Britain’s privacy law is a mess—and increasingly unsustainable
May 26th 2011
TAKE the common-law principles of fairness, add a European human-rights legislation, a lucrative tabloid trade in kiss-and-tell stories, an ineffective press, a touch of anger about secret justice and a technology that makes everyone into a publisher, and what do you get? The mess of Britain’s privacy laws.
The latest and most spectacular episode involves a married footballer, Ryan Giggs of Manchester United, who went to court to stop news organizations reporting on his alleged affair with a woman who, a judge said, may have been trying to blackmail him (she denies this). Mr Giggs gained the remedy he wanted, but not the result: his private life became a public scandal, with his name featuring in fans’ catcalls in the stadium, used as a catchphrase on talk-shows, broadcast by 75,000 Twitter users and ultimately, on May 23rd, mentioned in the House of Commons by a Liberal Democrat MP, John Hemming. David Cameron, said the situation was “unsustainable”. Few would disagree.
Britain, unlike France, does not have a formal privacy law. The European Convention of Human Rights, incorporated into national law in 1998, made things messier by adding two principles: a strong defense of freedom of speech, and a more qualified right to the “respect of private life”. For example, the courts ruled that the Daily Mirror was justified in 2001 in printing most parts of a story of a model, Naomi Campbell, visiting a drug-rehabilitation clinic (because it exposed her as a hypocrite), but not the accompanying pictures (which intruded on her privacy).
Punishing those who gratuitously destroy privacy is one thing—and features in legal systems all over the world. Penalties for those who identify rape victims, for example, are usually severe. The real problem comes when judges try to protect privacy by stopping newspapers from publishing it in the first place.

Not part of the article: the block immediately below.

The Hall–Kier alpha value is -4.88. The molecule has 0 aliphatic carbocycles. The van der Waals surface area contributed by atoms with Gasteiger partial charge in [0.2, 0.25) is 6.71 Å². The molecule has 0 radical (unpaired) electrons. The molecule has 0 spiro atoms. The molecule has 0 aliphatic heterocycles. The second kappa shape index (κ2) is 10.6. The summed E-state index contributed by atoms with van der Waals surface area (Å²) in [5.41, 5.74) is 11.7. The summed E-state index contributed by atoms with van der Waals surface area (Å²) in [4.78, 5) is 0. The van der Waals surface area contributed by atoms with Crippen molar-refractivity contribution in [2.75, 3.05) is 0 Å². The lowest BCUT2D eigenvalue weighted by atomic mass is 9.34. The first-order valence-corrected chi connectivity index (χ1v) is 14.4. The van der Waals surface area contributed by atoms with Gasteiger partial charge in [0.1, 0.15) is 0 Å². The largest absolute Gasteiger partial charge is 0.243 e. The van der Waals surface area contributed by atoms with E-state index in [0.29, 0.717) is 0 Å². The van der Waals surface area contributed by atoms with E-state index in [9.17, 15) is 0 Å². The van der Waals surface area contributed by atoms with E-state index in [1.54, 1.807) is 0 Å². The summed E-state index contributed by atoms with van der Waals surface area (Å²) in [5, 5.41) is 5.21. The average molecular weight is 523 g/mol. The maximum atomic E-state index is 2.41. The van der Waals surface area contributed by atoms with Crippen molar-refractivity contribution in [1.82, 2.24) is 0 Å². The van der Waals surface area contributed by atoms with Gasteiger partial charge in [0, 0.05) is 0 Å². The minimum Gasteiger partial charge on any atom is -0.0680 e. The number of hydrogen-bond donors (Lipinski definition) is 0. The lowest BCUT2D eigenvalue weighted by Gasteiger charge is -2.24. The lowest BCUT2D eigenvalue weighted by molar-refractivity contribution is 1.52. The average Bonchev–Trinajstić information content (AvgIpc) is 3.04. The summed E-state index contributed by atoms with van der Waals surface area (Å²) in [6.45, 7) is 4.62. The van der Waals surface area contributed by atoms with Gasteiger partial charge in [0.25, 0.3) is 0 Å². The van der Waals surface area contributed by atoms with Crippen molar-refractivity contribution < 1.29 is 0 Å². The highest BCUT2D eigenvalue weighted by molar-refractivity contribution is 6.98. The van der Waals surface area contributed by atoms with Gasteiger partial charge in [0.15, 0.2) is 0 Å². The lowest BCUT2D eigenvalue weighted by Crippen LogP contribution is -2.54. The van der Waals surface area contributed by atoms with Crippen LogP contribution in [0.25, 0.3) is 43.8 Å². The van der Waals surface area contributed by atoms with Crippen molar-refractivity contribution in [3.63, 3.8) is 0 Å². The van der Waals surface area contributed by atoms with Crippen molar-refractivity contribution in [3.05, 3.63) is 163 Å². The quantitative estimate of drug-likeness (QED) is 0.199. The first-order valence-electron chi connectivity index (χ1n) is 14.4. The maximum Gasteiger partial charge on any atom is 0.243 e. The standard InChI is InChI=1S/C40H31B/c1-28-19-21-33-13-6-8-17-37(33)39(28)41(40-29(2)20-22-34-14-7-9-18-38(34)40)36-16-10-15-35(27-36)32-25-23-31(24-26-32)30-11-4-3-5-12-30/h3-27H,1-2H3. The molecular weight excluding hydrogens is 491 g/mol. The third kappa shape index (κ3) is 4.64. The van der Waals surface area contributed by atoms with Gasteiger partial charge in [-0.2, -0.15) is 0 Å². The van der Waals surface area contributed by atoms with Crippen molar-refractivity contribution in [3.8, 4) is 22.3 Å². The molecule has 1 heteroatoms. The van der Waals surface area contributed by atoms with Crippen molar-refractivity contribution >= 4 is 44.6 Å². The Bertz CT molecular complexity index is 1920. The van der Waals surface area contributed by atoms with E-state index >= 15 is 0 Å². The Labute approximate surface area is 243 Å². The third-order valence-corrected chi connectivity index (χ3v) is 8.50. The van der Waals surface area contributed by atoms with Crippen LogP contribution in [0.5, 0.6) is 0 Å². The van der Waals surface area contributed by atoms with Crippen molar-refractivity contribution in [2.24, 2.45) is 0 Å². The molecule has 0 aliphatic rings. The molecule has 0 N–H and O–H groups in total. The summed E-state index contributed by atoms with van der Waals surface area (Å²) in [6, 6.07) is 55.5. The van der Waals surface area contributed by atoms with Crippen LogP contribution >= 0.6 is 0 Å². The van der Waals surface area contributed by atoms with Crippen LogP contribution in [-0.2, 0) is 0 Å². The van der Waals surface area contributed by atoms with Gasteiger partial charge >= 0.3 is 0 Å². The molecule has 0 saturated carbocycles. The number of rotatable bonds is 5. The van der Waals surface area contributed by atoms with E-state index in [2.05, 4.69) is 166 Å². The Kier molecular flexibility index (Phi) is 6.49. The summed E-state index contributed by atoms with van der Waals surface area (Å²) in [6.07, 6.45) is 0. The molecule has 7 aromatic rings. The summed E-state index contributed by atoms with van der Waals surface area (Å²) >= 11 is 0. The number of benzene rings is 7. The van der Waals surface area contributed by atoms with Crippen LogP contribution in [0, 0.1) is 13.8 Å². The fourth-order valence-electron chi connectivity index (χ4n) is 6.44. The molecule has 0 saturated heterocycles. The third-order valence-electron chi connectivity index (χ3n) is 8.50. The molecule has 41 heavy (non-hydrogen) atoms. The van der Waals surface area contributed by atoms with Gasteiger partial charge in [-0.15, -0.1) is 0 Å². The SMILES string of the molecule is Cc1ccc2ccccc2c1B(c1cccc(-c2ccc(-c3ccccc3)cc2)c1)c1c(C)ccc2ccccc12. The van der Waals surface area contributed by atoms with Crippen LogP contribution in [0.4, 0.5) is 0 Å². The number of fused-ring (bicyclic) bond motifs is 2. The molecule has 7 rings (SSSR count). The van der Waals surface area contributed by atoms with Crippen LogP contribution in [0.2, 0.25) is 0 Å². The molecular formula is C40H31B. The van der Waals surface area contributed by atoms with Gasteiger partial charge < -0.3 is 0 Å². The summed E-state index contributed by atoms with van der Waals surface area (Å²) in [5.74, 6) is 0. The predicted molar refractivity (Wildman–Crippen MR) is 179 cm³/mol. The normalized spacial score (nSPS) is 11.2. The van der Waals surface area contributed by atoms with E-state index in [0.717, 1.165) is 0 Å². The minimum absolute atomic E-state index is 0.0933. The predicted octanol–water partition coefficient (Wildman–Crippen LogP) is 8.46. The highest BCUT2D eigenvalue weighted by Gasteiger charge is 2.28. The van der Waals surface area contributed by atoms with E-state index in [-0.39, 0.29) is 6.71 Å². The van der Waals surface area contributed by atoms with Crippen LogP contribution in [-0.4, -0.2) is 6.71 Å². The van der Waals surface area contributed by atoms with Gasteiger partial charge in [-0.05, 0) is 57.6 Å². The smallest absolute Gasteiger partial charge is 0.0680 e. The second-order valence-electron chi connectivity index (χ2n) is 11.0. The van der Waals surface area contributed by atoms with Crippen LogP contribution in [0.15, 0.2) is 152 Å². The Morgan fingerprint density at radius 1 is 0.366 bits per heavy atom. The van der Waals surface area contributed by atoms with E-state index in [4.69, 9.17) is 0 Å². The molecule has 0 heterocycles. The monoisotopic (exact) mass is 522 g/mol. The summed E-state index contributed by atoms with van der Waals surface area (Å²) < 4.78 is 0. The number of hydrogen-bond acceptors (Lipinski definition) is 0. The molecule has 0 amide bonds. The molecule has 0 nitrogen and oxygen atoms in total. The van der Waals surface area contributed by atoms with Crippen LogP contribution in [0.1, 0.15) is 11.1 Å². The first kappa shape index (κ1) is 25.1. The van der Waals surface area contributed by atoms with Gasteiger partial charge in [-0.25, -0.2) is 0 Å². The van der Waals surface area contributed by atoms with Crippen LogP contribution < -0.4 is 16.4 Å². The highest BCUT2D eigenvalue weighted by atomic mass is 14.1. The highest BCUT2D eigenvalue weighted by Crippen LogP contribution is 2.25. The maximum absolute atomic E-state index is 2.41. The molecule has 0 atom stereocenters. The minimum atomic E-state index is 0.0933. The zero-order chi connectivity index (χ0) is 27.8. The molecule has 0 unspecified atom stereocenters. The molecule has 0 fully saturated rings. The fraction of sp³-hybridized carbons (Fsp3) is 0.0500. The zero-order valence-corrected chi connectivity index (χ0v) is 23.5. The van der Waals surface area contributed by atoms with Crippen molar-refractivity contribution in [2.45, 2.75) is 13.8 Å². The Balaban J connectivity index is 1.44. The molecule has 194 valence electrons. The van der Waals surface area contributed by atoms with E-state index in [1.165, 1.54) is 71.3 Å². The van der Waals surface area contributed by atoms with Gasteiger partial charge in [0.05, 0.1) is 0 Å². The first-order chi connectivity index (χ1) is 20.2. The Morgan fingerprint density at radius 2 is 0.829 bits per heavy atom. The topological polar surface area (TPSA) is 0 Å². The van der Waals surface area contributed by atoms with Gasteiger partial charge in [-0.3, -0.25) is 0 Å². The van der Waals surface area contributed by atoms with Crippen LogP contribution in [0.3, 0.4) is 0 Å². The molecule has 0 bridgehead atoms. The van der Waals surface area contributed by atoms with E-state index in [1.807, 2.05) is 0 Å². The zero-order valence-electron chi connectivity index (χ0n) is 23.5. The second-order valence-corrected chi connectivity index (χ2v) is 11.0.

The argument is a strong one: that a breach of privacy causes irreversible harm. In libel cases, untruthful damage to a reputation can be restored by an apology and damages; but once embarrassing private information has been disclosed, it stays public, no matter how the leaker is punished. However, the practical difficulties of protecting court-ordered privacy are increasingly difficult.
And it does not stop a story—or perhaps exaggerated or incorrect versions of it—appearing on blogs, Twitter and Facebook. Tracing the identities of those who post such illicit material on social-networking sites, mostly based overseas, may prove impossible.
Once the news is out on the internet, Britain’s fiercely competitive tabloids become frenzied in their attempts to reveal the full story first. In Mr Giggs’s case, the big breach came when a Scottish paper, the Sunday Herald, ignored the injunction issued by the London court. This is a legal grey area: Scotland has its own legal system, and prudent lawyers usually make sure that they apply for an “interdict” there to match any injunction obtained elsewhere. Mr Giggs’s did not.
Diagnosing the problem is one thing, solving it is another. Mark Stephens, a media lawyer, argues that tabloid stories are soon forgotten if not accompanied by a legal struggle. “You take it on the chin and it’s tomorrow’s fish-and-chip paper,” he counsels (although betrayed spouses may not be so sanguine). In other words, treat privacy like libel, with penalties and remedies available only after publication.
Many, not just self-serving tabloids, fear that such a law would be twisted by the rich, powerful and well-lawyered to hide their wrongdoings. Yet the idea of the press taking Twitter as its benchmark of newsworthiness seems equally distasteful. Privacy law, like the lives it tries to protect, is a messy business.